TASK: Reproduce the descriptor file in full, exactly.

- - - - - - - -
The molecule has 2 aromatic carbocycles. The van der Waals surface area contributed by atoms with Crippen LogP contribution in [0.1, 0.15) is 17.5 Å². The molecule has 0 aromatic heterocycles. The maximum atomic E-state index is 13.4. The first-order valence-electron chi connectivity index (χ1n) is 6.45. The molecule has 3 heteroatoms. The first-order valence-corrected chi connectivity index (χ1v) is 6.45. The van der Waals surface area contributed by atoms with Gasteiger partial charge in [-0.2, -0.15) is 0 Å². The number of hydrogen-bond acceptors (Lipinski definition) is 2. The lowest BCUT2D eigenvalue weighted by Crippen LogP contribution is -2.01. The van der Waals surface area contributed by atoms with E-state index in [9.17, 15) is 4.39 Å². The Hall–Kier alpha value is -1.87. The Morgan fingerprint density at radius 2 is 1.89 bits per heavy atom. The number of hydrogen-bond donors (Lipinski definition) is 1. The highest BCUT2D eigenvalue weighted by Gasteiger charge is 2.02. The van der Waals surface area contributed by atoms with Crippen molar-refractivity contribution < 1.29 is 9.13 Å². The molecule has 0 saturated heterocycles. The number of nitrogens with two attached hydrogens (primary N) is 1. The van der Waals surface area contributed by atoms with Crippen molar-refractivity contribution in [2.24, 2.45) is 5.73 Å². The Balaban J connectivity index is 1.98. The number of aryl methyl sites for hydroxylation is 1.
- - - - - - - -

The molecule has 2 aromatic carbocycles. The van der Waals surface area contributed by atoms with Crippen LogP contribution in [0.1, 0.15) is 17.5 Å². The molecule has 0 aromatic heterocycles. The maximum atomic E-state index is 13.4. The first-order valence-electron chi connectivity index (χ1n) is 6.45. The molecule has 3 heteroatoms. The first-order valence-corrected chi connectivity index (χ1v) is 6.45. The van der Waals surface area contributed by atoms with Gasteiger partial charge in [-0.2, -0.15) is 0 Å². The number of hydrogen-bond acceptors (Lipinski definition) is 2. The lowest BCUT2D eigenvalue weighted by Crippen LogP contribution is -2.01. The van der Waals surface area contributed by atoms with E-state index in [9.17, 15) is 4.39 Å². The Hall–Kier alpha value is -1.87. The Morgan fingerprint density at radius 2 is 1.89 bits per heavy atom. The number of hydrogen-bond donors (Lipinski definition) is 1. The highest BCUT2D eigenvalue weighted by Gasteiger charge is 2.02. The van der Waals surface area contributed by atoms with Crippen molar-refractivity contribution < 1.29 is 9.13 Å². The molecule has 0 saturated heterocycles. The number of nitrogens with two attached hydrogens (primary N) is 1. The van der Waals surface area contributed by atoms with Crippen molar-refractivity contribution in [2.24, 2.45) is 5.73 Å². The Balaban J connectivity index is 1.98. The number of aryl methyl sites for hydroxylation is 1.